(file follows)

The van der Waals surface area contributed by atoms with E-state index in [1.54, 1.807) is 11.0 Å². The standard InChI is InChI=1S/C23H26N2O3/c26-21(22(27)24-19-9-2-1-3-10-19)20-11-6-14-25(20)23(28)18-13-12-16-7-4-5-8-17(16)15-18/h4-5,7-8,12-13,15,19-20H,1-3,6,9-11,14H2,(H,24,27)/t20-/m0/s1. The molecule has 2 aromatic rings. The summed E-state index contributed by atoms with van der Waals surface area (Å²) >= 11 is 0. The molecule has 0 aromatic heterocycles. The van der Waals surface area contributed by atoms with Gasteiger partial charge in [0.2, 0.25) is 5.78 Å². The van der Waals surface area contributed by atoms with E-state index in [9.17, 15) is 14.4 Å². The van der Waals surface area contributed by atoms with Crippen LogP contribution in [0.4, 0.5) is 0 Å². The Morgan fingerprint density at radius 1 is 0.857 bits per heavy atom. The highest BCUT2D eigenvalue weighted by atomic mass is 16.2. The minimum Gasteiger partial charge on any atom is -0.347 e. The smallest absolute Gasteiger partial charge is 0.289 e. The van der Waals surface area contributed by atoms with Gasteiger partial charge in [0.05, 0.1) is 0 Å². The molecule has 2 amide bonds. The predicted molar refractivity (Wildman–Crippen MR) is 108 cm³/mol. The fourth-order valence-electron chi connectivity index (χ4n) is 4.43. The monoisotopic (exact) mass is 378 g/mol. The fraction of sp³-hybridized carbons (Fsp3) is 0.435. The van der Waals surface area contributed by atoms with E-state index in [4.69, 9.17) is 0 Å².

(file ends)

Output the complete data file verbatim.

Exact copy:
The van der Waals surface area contributed by atoms with E-state index in [1.54, 1.807) is 11.0 Å². The standard InChI is InChI=1S/C23H26N2O3/c26-21(22(27)24-19-9-2-1-3-10-19)20-11-6-14-25(20)23(28)18-13-12-16-7-4-5-8-17(16)15-18/h4-5,7-8,12-13,15,19-20H,1-3,6,9-11,14H2,(H,24,27)/t20-/m0/s1. The molecule has 2 aromatic rings. The summed E-state index contributed by atoms with van der Waals surface area (Å²) >= 11 is 0. The molecule has 0 aromatic heterocycles. The van der Waals surface area contributed by atoms with Gasteiger partial charge in [0.2, 0.25) is 5.78 Å². The van der Waals surface area contributed by atoms with E-state index in [9.17, 15) is 14.4 Å². The van der Waals surface area contributed by atoms with Crippen LogP contribution in [0.4, 0.5) is 0 Å². The Morgan fingerprint density at radius 1 is 0.857 bits per heavy atom. The highest BCUT2D eigenvalue weighted by atomic mass is 16.2. The minimum Gasteiger partial charge on any atom is -0.347 e. The smallest absolute Gasteiger partial charge is 0.289 e. The van der Waals surface area contributed by atoms with Gasteiger partial charge in [0.05, 0.1) is 0 Å². The molecule has 2 amide bonds. The predicted molar refractivity (Wildman–Crippen MR) is 108 cm³/mol. The fourth-order valence-electron chi connectivity index (χ4n) is 4.43. The monoisotopic (exact) mass is 378 g/mol. The fraction of sp³-hybridized carbons (Fsp3) is 0.435. The van der Waals surface area contributed by atoms with E-state index in [4.69, 9.17) is 0 Å².